Fraternity PresidentThis advisor was Dr. Jack Burns.  At the time, he was just “Jack.”  He was the Greek Life Advisor in Residence Life and was working on his Ph.D. at Washington State University.  I was on the Interfraternity Council.  Today, Dr. Burns is the Coordinator and professor for the Leadership Studies at Whitworth University.

For one year of my college career, I had weekly meetings with Jack.  There had been challenges in the Greek system and that required weekly meetings with individual leaders, including me.  We’d meet on Tuesday mornings and I’d sit in a chair against a brick wall to the left of his desk.

I can remember one specific meeting around the holidays where Jack mentioned church.  I’d said, “I grew up in church.”  He quickly lashed out, as if he’d been waiting for the opportunity, “Then why are you f-ing around with booze?  Why are you f-ing around with girls?  And why are you f-ing around with your life?”  He had me…and even used my language.

We continued to meet for a year, every week.  Jack never again asked those questions or used that language.  Though he didn’t ask the questions, every time I sat in that chair in front of that brick wall, those questions rung through my head.  What am I doing?

There were a number of things going on in my life at this time, but it was that meeting and those three questions that led me over the next few years to get my life on the right track.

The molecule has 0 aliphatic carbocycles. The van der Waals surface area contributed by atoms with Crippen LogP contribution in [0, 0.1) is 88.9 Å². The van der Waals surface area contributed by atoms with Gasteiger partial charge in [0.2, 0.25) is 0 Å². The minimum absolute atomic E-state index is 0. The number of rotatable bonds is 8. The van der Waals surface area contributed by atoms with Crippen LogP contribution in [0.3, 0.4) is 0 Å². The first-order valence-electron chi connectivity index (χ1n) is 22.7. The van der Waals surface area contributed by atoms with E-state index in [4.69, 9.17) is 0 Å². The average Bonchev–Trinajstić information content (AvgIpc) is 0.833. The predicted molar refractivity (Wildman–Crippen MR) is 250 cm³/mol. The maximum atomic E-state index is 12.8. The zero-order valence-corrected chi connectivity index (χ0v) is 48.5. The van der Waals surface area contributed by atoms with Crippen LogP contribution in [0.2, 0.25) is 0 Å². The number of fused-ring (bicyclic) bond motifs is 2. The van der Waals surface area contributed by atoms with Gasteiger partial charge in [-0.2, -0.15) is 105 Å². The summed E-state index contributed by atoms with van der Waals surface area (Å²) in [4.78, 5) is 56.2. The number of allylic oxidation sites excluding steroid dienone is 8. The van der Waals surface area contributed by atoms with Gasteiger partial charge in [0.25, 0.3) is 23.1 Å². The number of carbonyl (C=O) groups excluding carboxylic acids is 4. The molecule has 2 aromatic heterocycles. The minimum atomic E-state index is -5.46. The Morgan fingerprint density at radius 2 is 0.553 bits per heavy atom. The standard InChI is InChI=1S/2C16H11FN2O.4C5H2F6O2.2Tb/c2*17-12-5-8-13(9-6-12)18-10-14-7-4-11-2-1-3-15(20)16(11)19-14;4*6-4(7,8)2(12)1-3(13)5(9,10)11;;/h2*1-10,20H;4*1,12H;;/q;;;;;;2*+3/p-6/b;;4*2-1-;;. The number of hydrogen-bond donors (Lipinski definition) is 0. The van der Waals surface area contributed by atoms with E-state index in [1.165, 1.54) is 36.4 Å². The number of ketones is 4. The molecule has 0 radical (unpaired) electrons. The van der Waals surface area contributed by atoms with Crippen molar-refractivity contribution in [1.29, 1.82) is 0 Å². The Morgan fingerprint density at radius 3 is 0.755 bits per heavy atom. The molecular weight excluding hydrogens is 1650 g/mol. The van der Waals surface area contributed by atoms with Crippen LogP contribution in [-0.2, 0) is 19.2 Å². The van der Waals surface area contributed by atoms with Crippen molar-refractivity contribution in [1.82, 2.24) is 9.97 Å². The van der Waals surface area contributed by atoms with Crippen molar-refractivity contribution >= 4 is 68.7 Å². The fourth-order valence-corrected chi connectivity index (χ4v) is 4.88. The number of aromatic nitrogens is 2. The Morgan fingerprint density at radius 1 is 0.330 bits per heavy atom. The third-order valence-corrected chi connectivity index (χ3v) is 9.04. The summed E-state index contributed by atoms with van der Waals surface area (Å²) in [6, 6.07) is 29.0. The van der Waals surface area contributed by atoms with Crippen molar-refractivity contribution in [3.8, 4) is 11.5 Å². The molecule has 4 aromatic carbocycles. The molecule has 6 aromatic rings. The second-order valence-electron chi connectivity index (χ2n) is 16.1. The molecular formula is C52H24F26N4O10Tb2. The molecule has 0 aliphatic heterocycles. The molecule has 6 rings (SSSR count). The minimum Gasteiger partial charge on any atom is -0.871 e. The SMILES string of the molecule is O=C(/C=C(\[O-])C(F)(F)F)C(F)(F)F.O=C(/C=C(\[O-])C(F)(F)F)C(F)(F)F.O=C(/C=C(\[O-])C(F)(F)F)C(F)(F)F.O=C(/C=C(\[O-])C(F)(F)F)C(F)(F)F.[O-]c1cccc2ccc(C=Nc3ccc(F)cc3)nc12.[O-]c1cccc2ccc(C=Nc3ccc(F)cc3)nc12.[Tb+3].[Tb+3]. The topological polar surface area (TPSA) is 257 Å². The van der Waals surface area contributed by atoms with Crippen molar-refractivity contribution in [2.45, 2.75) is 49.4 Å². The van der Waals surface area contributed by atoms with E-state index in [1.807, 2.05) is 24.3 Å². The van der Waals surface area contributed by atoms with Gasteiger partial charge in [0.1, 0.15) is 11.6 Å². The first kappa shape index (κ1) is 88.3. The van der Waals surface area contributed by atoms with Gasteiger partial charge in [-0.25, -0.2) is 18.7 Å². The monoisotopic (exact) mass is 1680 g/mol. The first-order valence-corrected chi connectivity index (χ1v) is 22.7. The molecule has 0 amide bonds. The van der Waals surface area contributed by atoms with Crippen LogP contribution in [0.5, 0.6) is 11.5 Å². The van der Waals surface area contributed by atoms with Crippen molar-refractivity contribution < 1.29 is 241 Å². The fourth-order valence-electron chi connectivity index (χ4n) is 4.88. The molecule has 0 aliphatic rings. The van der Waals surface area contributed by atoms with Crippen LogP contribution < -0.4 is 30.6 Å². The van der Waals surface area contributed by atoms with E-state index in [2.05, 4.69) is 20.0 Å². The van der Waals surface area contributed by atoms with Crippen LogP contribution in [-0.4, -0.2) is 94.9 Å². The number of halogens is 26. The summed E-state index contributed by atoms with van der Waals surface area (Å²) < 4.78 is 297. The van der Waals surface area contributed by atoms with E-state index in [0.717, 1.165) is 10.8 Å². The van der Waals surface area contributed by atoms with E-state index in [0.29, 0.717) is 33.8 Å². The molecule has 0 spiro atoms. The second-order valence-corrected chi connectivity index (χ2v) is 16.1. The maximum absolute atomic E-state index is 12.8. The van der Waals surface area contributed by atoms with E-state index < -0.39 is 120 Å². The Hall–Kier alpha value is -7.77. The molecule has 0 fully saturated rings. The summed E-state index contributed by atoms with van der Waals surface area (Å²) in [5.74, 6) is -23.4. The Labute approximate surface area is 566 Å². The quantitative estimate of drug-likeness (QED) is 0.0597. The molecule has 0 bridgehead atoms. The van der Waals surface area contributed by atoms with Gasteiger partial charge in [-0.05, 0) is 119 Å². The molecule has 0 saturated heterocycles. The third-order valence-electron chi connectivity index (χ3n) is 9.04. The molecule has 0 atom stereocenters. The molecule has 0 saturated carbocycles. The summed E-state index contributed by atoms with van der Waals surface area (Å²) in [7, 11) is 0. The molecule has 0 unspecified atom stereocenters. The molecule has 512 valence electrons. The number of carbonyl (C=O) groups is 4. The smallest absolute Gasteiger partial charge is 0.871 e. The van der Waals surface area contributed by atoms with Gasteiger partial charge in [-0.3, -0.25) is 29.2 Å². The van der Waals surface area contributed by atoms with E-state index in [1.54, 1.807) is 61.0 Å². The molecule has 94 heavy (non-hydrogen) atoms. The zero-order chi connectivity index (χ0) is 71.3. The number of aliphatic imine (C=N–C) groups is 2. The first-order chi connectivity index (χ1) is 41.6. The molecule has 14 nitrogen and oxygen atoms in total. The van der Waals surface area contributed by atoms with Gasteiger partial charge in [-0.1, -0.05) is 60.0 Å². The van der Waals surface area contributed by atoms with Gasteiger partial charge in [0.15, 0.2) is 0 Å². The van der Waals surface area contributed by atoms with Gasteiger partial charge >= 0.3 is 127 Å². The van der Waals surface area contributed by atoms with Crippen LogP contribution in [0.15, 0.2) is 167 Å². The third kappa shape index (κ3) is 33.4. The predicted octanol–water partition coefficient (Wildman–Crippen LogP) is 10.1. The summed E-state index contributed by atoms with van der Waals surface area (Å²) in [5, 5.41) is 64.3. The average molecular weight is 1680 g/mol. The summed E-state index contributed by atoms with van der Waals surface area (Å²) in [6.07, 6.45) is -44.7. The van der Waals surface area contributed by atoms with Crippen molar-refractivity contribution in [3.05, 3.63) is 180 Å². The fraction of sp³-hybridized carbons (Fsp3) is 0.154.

A few years ago I wrote to Dr. Burns at Whitworth and thanked him for those meetings and specifically those three questions.  He responded kindly but said, “I don’t remember the meeting and I don’t remember the questions.  I really don’t remember having a vision for helping you get your life on track.”

He didn’t need to remember.  He’d done it.  It was even more lovely and more of Jesus, that he didn’t remember or have a strategy or plan.

Today’s entry in Oswald Chambers’ classic devotional, My Utmost for His Highest, asks, “Which are the people who have included us most?  Not the ones who thought they did, but those who had not the remotest notion that they were influencing us?…the implicit is never conscious; if it is conscious it ceases to have the unaffected loveliness of the touch of Jesus.”